Latest Wells Fargo CEO Contrite at House Hearing, Promises to Do Better

By:
Chris Gaetano
Published Date:
Mar 11, 2020
Wells_Fargo_bank,_Conrad,_MT

At a hearing before the House Financial Services Committee on March 10, Charles W. Scharf, the latest CEO of scandal-ridden bank Wells Fargo, conceded that the company culture was broken and the business model flawed, according to the New York Times

The fourth CEO in as many years, Scharf distanced himself from his predecessors, who, he said, did not take the regulators seriously. He said that, under his leadership, the bank will address the numerous demands for change placed upon it, which he conceded would require running the company in a fundamentally different way. This will include, he said, replacing much of the company's top leadership, increasing oversight of previously independent business units, and centralizing responsibility for regulatory compliance under a new chief operating officer. However, according to MarketWatch, the changes necessary to meet these challenges won't be finished until at least next year. 

Wells Fargo's chair and another board member recently resigned in response to congressional anger over the sham accounts and auto insurance scandals. Wells Fargo representatives were also called before Congress.

The sham accounts scandal involved the bank signing customers up for checking accounts, credit cards and debit cards with neither their knowledge nor consent. Some of these customers were then assessed fees and penalties, including overdraft fees from linked accounts, monthly service fees for failing to maintain a minimum balance, annual credit card fees and interest charges. Bank employees signed customers up using email addresses not belonging to consumers to enroll them in programs without their knowledge or consent.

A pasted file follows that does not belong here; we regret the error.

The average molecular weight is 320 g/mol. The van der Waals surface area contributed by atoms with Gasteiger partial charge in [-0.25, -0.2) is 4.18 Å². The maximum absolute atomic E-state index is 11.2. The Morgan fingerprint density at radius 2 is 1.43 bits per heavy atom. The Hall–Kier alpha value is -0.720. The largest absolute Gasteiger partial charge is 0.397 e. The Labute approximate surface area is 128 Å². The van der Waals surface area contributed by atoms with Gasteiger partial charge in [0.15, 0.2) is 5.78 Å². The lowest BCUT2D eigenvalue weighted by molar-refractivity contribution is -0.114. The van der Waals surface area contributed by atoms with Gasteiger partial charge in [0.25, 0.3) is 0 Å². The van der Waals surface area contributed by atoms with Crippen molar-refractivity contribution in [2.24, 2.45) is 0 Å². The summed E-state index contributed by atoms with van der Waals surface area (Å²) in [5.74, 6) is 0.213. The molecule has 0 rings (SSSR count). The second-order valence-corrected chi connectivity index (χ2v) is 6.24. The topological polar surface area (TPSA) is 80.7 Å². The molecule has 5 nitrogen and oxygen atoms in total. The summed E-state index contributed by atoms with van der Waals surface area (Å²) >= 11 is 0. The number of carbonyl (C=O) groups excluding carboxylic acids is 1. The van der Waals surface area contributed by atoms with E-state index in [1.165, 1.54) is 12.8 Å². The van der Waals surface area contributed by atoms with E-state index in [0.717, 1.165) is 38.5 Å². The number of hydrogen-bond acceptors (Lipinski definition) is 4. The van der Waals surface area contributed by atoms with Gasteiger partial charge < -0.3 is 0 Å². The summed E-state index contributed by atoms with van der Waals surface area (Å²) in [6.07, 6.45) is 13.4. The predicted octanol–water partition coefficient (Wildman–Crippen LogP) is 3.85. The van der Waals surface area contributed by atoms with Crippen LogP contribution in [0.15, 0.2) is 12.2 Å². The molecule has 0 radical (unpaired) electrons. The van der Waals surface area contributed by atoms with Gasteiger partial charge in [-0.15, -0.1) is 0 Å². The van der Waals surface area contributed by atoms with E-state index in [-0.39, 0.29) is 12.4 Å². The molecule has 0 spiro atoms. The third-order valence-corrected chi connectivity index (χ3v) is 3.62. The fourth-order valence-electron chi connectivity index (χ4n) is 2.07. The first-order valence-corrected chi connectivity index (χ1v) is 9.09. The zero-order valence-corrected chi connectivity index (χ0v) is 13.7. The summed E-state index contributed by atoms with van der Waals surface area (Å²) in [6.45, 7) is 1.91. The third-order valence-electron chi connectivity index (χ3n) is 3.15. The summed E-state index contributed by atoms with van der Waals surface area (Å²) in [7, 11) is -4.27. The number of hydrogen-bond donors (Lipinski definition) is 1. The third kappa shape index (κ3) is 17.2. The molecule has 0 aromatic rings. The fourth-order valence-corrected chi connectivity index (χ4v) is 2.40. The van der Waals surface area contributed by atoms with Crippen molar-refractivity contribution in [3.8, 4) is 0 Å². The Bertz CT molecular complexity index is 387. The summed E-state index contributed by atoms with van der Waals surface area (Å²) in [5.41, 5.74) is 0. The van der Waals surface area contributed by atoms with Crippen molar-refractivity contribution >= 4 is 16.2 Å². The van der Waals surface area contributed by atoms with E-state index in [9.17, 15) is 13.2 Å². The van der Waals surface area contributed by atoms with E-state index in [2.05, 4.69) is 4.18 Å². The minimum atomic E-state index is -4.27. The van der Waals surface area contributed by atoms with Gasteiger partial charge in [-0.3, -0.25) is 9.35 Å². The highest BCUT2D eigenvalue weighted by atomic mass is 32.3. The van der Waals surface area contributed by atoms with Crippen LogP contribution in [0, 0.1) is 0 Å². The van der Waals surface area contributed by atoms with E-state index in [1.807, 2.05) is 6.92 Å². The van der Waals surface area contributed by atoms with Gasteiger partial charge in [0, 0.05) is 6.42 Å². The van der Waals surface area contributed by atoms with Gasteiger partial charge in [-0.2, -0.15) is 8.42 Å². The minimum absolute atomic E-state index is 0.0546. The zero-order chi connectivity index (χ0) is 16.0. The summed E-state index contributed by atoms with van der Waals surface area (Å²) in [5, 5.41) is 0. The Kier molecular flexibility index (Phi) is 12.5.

The auto loan scandal had a similar character. As part of the terms of its auto loan program, customers had to have insurance. The bank's policy was that anyone taking out a car loan would automatically be signed up for insurance if they didn't already have it. The problem, however, was that the bank was signing people up for insurance even if they already had coverage from another company, and these policies were generally more expensive than the ones customers had already obtained on their own. As a result, 274,000 Wells Fargo customers went into delinquency, and almost 25,000 had their cars wrongfully repossessed. 

Further investigation by the House on the matter found that not only was Wells Fargo taking a cavalier attitude toward the scandal, but that some regulators knew about the bank's problems for years yet were completely ineffectual at holding it to account. 

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